SOME years ago, I was asked to run an innovation session for a small (200-strong) company. Sessions can be exciting and stimulating but without the right organisational support and follow through, they can simply be a ‘tick the box’ exercise.
The company had intended to send their 12-person sales team to the training.
We discussed the benefits of input from individuals with diverse backgrounds and interests, and ended up with members from the marketing, admin, sales, production and research teams in the room.
The deep bank of knowledge from which to draw ideas, inspiration, problems and solutions is invaluable.
In order to tend your innovation team, firstly ensure you have a diverse ‘brains trust’ in the group.
Secondly, encourage the group to engage in personal conversation.
Allow the group time to get to know each other. Personal interactions develop trust and empathy.
Unless your team feels they can bring their whole selves to the meeting (and to work for that matter), you won’t get their best contributions.
The most effective team members have empathy for their colleagues.
The most effective teams have empathy for their customers and their customers’ problems.
Why do some find the concepts of fun and work juxtapositional?
Smiling and laughing, side-effects of having fun, relieve stress, improve immunity, soothe tension, improve mood and increase personal satisfaction.
Tending method number three?
Encourage fun, even games, in the workplace. Ping-pong tables haven’t been put in staff rooms to encourage ping-pong champions!
No-one wants to feel their efforts are on the road to nowhere. Studies indicate that we operate at our peak when we contribute.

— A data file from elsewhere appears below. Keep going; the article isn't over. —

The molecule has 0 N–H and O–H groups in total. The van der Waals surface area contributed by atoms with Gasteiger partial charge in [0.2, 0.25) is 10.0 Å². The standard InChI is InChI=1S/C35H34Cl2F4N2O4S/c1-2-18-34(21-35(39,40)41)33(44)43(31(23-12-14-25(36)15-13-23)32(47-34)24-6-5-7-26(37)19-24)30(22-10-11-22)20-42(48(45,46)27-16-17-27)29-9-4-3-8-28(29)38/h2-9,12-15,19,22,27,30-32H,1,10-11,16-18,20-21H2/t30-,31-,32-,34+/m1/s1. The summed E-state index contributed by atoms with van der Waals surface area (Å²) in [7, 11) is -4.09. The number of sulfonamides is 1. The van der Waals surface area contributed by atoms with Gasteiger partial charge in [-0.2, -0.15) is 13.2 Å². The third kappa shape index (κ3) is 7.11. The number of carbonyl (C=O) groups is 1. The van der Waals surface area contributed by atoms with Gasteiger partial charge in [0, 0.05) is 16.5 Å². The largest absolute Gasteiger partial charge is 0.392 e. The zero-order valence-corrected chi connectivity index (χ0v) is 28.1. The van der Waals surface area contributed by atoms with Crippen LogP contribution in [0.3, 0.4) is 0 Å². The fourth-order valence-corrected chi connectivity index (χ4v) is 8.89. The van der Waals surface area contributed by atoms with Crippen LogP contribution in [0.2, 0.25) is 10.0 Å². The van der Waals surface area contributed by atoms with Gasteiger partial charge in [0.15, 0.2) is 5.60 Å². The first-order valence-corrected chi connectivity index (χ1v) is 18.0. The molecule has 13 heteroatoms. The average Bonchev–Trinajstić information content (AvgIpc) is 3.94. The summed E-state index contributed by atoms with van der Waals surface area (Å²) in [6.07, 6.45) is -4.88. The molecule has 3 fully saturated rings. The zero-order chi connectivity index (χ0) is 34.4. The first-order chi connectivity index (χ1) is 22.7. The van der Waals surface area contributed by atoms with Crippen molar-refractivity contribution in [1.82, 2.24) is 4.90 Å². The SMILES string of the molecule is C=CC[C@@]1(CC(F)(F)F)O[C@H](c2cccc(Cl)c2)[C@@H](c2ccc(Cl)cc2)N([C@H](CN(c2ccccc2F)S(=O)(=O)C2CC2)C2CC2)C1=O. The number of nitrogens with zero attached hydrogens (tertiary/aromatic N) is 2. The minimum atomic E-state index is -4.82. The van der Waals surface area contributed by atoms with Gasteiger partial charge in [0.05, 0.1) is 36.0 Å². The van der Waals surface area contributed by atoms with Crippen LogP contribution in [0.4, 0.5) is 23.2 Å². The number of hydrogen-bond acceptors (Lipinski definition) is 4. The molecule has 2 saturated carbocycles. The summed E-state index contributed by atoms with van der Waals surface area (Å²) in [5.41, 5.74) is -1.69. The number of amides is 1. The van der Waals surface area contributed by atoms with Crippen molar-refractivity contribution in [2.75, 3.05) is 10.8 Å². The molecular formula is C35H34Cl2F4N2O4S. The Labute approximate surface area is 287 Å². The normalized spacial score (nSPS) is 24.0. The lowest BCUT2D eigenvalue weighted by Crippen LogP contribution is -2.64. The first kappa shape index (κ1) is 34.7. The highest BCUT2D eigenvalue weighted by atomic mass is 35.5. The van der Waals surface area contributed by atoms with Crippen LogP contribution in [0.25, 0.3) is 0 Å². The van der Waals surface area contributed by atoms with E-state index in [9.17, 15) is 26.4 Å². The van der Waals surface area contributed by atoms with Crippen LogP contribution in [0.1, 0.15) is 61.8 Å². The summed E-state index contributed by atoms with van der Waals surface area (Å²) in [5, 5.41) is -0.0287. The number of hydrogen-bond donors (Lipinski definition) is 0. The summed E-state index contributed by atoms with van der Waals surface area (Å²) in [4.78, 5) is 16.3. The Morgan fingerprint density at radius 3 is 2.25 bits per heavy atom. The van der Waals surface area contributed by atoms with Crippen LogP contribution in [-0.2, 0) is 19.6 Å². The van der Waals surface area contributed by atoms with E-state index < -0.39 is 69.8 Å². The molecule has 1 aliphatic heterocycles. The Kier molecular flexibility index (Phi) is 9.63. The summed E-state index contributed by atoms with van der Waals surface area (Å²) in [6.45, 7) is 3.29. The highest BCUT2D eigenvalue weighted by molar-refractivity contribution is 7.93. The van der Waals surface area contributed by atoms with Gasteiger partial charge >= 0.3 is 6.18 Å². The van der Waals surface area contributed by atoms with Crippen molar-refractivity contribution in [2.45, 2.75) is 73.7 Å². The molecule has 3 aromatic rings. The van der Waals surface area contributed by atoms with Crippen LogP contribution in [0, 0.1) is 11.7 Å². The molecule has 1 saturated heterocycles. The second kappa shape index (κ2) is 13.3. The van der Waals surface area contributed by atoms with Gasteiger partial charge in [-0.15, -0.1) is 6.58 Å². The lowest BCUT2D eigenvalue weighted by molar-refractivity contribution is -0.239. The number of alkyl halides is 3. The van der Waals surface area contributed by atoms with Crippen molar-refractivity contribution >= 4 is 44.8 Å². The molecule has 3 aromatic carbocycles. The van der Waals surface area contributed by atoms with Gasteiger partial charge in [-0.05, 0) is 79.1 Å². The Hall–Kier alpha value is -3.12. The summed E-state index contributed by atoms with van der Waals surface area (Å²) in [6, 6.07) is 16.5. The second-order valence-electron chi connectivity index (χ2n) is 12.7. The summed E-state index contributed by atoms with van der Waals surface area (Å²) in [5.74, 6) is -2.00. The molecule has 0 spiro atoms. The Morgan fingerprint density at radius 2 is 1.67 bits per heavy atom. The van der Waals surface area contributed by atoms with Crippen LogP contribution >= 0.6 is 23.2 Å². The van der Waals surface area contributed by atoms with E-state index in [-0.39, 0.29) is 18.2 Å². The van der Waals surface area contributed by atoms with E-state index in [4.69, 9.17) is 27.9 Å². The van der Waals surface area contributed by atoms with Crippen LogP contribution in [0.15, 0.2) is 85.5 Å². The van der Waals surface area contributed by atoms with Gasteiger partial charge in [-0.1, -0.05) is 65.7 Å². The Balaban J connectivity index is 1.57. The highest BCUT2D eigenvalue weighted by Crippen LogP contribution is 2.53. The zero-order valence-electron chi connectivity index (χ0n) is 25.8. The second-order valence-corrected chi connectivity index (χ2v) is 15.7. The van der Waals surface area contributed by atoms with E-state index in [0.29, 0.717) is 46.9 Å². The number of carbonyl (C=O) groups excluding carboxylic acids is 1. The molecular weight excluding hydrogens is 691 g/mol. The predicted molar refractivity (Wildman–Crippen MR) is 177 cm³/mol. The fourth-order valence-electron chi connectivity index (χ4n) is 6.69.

Before heading into the innovation training, management were asked to provide the team with the opportunity to meet for one hour, every fortnight, post the session.
To the fourth tending method - the company was asked to provide the team with a precious resource.
Time. And morning tea.
We created an environment where the team would feel valued and appreciated.
Eighteen months later they were still going strong.
Successful teams are ‘backed’. They get a ‘hearing’.
Our innovation team was guaranteed the opportunity to regularly present their ideas to the company directors.
The intent was to progress the group’s work through the company’s R&D, production, marketing and sales processes to a customer. And we are all intrinsically motivated to make positive contributions.
Tending method number five is to back your innovation team’s efforts.
It is important to instigate a ‘whole of company’ approach when establishing an innovative culture.
Tending method number six is not new. It happens in big companies and has been responsible for major breakthroughs. Companies from the CommBank through to Google do it. It’s as simple as developing an ‘Ideas Bank’. Every member of this company had the opportunity to contribute. The ideas were discussed and iterated by the innovation team. Some went on to full production.
It doesn’t take much to tend an innovation team. Simply create opportunity.
And if we were to sneak a seventh tip in? Don’t call them the Innovation Team.
Christina Gerakiteys is an adviser at The Business Centre, facilitator of the Rippler Effect Innovation Program and creative director of Ideation At Work